Separatists in eastern Ukraine have proclaimed a new state that aspires to include not only the areas they control but also the rest of the country.
The surprise announcement in the rebel stronghold of Donetsk casts further doubt on the 2015 ceasefire deal that was supposed to stop fighting in Ukraine's industrial heartland and bring those areas back into Kiev's fold while granting them wide autonomy.
More than 10,000 people have died in fighting after Russia-backed rebels took control of parts of Ukraine's east in April 2014 after Moscow annexed Ukraine's Crimean peninsula.
The rebels originally sought to join Russia but the Kremlin stopped short of annexing the whole area or publicising its military support for the rebels.
The separatist Donetsk News Agency quoted local leader Alexander Zakharchenko as saying that the rebels in Donetsk, Luhansk and other Ukrainian regions would form a state called Malorossiya.
Mr Zakharchenko said they are drawing up a constitution that will be put up to a popular vote.
"We believe that the Ukrainian state as it was cannot be restored," he said in remarks carried by the Tass news agency.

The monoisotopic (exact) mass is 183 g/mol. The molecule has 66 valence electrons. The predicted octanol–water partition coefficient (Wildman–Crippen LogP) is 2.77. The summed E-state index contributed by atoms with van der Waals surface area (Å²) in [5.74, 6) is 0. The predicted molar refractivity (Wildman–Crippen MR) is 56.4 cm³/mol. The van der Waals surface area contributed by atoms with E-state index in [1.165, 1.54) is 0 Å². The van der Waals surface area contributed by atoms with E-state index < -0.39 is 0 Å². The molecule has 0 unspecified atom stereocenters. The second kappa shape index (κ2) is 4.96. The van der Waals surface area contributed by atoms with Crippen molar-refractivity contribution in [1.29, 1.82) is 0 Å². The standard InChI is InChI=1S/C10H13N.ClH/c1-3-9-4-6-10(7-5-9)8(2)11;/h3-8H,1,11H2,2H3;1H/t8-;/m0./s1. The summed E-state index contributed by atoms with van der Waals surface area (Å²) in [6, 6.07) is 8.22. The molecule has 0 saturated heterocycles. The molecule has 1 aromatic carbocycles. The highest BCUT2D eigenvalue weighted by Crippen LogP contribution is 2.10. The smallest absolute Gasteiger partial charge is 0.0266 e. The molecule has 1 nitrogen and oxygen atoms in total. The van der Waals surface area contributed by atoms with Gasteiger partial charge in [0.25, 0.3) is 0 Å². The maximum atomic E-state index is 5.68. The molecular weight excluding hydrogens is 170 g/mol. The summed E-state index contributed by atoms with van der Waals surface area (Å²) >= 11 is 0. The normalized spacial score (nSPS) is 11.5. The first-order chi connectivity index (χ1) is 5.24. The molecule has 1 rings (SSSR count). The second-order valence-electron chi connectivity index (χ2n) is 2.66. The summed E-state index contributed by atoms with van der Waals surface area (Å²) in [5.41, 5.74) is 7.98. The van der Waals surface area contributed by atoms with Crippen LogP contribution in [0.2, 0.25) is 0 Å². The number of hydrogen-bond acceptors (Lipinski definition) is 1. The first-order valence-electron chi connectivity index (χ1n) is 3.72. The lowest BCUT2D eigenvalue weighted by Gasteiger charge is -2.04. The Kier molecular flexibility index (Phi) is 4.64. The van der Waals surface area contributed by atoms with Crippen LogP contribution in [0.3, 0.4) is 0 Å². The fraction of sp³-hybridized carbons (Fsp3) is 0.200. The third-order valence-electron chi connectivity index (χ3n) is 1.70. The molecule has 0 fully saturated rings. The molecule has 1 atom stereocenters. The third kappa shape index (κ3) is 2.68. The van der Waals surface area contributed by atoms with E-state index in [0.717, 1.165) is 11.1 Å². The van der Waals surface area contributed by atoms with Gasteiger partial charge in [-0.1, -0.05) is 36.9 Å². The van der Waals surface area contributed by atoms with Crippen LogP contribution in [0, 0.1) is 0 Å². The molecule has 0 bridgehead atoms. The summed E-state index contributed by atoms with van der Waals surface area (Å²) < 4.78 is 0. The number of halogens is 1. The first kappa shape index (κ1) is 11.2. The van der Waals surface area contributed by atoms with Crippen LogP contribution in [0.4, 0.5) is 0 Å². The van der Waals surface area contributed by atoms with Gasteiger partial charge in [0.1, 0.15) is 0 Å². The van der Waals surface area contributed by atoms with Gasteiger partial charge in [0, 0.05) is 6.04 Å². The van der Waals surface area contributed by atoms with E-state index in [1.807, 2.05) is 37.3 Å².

"We, representatives of the regions of the former Ukraine, excluding Crimea, proclaim the creation of a new state which is a successor to Ukraine."
Although separatists in the east do have sympathisers in other Ukrainian regions, they have not attempted to capture territories there, and they have no political representation.
France, Germany, Ukraine and Russia worked out an agreement in the Belarusian capital Minsk in 2015 which laid out a road map for ending the conflict between government troops and separatists.
The rebels and the Ukrainian government agreed that the separatists would return the control of the territories they had captured to Kiev while Ukraine would allow a local election there and grant wide autonomy to the region.
While the deal helped to reduce the intensity of fighting, none of the political components have been implemented.